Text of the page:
November 25, 2020
The Magic of Play
By Dr Kathy Weston
I have been mulling over when my Christmas tree should go up. Not a big decision in normal times, but this year, adding some sparkle to the domestic landscape seems important. Every year, when I think I just can’t be bothered to go ‘all out’ on the decoration front, I am reminded of the words of my brilliant colleague, who worked in early years education. “Children need to experience magic. They are magical thinkers. You must make Christmas special for them”.
She then proceeded to tell me how, every year, she had created new and exciting festive rituals; family quizzes and games, planting giant footsteps in the snow and leaving a half-eaten biscuit by the fire grate. Children innately crave magic and are entirely responsive to it. Magic stretches children’s vast imaginations and gets them thinking, pondering and weighing things up. It can be fun too.
Injecting family life with magical thinking doesn’t have to be confined to the holiday period. One of my biggest pieces of advice to parents with young children, is to recognise the power of play in family life; play that involves magical thinking, puppetry, laughter, imagination, role-play and which has a dose of sensory treats.
Opportunities to engage in high quality play have been threatened by the current pandemic; undoubtedly due, in part, to school and playground closures, as well as factors such as parental stress. It is not easy to play freely when you have a million worries on your mind and, as adults, we tend to reward ourselves with playtime once duties have been done. This won’t work for children who need play for social connection, to aid learning and, critically, to help them process what might be a knot of tangled emotions in a confusing world.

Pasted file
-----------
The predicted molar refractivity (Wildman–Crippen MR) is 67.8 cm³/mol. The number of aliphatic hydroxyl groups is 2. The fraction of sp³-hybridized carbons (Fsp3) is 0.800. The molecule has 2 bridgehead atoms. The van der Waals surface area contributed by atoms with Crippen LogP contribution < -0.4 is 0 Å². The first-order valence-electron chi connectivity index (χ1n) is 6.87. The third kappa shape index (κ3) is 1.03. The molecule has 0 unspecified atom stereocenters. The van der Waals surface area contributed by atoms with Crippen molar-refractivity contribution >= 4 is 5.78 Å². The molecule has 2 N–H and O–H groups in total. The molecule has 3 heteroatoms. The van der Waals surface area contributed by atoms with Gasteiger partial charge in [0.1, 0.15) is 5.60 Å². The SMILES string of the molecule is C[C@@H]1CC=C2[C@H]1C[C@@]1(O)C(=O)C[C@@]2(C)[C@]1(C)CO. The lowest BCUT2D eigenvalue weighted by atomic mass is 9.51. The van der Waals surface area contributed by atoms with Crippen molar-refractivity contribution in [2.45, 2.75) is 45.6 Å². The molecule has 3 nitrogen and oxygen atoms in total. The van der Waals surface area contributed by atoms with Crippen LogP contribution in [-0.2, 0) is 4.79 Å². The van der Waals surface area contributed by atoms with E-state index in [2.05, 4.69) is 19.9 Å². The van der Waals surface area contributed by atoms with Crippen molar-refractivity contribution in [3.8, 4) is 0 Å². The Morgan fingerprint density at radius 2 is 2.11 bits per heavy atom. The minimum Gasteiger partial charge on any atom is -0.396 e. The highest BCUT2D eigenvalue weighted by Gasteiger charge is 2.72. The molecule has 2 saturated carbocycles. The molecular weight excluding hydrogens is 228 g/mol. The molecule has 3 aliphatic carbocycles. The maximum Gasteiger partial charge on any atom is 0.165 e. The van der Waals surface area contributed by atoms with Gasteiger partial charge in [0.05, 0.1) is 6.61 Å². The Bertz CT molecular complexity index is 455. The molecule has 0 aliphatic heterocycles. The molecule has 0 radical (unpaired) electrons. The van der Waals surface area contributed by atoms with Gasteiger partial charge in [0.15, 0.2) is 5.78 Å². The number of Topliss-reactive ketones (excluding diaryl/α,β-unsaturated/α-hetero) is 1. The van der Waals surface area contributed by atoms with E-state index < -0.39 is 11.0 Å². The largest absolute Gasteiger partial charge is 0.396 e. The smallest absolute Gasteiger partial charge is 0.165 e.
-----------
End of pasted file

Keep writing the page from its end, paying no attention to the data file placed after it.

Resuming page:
We need magical play more than ever in family life. A new phrase is being used in the research community to reflect changes that are occurring within children’s play interactions. “Pandemic play” is a term that explicitly recognises how narratives within play are being shaped or influenced by worries about the virus.
It is being investigated, as we speak, by academics such as Professor Helen Dodd, who is currently collating examples for her research (do participate!).
I have witnessed ‘pandemic play’ in my own household, when, back in April, my 11 year old invented a game called (wait for it)….”Virus Monopoly”. The aim of the game was to avoid getting sick. The ‘Go to Jail’ section morphed into the ICU at the hospital and Community Chest cards offered players total immunity or free vaccinations. For the unlucky, a random Chance card might mean having to pay the government extra taxes to fund the NHS.
His research for the game was thorough; he looked up a range of viruses and how people caught them. The game initiated rich family conversations about viruses, virology and the scientific innovation that could eventually move us out of Lockdown Jail!
Most of all, this kind of play served as an acute reminder of children’s need to process what is going on around them, in ways that make sense to them. Meaning-making through play is an intuitive response by children to external turmoil. It is fundamental to children’s mental health and, as parents, we need to both recognise this, and do what we can to facilitate it.
Play is not the preserve of the very young. It is good for all of us and a necessary means of bringing increased joy into family life.
A recent giggling fit at the dinner table (as my husband and I shared a private joke) provoked a look of bemusement on the face of my teen. He wasn’t used to seeing us in ‘fun’ mode at that time of day and wasn’t quite sure how to react. At the same time, I could tell he relished the spectacle. After all, if one’s parent is happy and unfazed, all seems right with the world.
Laughter is one of the most powerful and natural methodologies for reframing challenges and alleviating stress. This festive period, focus on filling your home with as many mood-shifting, magical, sensory treats as you can muster (fairy lights are an easy win), as well as thinking about ways in which you can get the whole family chuckling.
Neuroscientists tell us that our brains respond positively to novelty; rather than falling into traditional festive patterns this year, can you try and do things differently?
Are you a Tooled Up member?
For parents in ‘Tooled Up’ schools, read ‘How to bond with your child over Christmas’ and peruse my resource on screen time during holiday periods. Watch out for my upcoming podcast with anxiety researcher, Professor Helen Dodd and check out the newly added Family Anxiety Manifesto, which gives families a starting point for discussions around fears and worries.